Research Has Finally Put the Nature Vs. Nurture Debate to Rest

It’s one of the greatest debates in psychology – and something we’ve been debating ourselves since our high school social studies class. 

Now, there may finally be a solid(ish) answer to the whole nature vs. nurture debate. 

When it comes to whether our traits are influenced by genetic or environmental factors, in-depth research on 50 years of studies on twins has revealed that it’s pretty much a draw. 

Not that we’re surprised. 

Researchers gathered 2,748 studies involving more than 14.5 million pairs of twins and found the average variation for human traits and disease is 49% due to genetic factors and 51% due to environmental factors.  

The studies were published between 1958 and 2012 and used “classical twin design,” comparing the similarities of identical twins who share all their genes to those of fraternal twins who only share half their genes. Meaning, traits that correlated more closely in the fraternal twins compared with identical twins signified a greater influence of environmental factors.

More than 50 per cent of the studies were related to psychiatric, metabolic, and cognitive functions. This included rates of depression, anxiety, mental and behavioural disorders related to use of alcohol and tobacco, weight and height.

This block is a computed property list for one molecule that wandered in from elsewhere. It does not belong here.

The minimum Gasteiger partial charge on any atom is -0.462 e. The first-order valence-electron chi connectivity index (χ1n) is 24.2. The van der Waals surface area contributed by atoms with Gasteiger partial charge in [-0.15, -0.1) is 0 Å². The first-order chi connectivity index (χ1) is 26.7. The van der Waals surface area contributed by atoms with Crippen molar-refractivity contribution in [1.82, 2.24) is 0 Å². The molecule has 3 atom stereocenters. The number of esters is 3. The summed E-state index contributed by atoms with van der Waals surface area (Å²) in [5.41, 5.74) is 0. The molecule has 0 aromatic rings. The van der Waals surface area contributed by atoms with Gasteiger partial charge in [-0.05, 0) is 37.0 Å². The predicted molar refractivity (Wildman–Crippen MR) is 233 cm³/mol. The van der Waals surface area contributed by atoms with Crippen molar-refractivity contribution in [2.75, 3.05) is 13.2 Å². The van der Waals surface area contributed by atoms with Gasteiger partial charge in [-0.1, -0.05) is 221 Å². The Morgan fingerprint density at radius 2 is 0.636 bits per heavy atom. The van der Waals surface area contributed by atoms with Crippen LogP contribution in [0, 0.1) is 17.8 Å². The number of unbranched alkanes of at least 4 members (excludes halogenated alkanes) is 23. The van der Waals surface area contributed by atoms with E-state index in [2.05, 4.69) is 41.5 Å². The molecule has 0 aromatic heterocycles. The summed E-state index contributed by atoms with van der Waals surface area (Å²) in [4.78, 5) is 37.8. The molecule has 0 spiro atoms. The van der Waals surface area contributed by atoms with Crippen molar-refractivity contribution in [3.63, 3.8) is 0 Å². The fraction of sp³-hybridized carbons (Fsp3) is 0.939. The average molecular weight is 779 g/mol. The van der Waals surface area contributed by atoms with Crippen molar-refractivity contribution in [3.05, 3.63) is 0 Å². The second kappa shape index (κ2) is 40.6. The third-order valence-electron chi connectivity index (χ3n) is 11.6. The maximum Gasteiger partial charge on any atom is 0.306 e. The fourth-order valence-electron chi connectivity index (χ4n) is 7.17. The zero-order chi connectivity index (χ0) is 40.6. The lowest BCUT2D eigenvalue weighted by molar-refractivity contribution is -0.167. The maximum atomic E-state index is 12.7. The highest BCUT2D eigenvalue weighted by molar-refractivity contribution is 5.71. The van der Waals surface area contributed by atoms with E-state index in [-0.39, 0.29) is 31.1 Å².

Despite the five decades of in-depth twin studies, there has still been considerable debate in the whole nature vs. nurture department. The new study reveals, though, that the dialogue should move away from the “either/or” debate and toward how the two can work together to form an individual. 

It should be noted, however, that, though the studies averaged an almost even split between genetic and environmental factors, there was in fact wide variation within the 17,800 separate traits and diseases examined by the studies.

For example, weight maintenance was found to be 63 per cent due to genetics and 37 per cent due to environmental factors, and the risk for bipolar disorder was found to be 68 per cent due to genetics and only 32% due to environmental factors.  

On the other hand, the risk for developing eating disorders was found to be 40 per cent genetic and 60 per cent environmental, and the risk for mental and behavioural disorders due to use of alcohol was 41 per cent genetic and 59 per cent environmental.

Not shockingly, when it came to psychiatric, ophthalmological and skeletal traits, genetic factors played more of an influential role than environmental factors. When it came to social values and attitudes it was the other way around.

In an interesting find, there was no single trait in which the influence of genetic factors was zero (so, you may want pick the person you’re going to procreate with wisely). Genetics have an influence in all traits – the difference lies in how prevalent. 

So, you can blame your parents, grandparents, and great grandparents…

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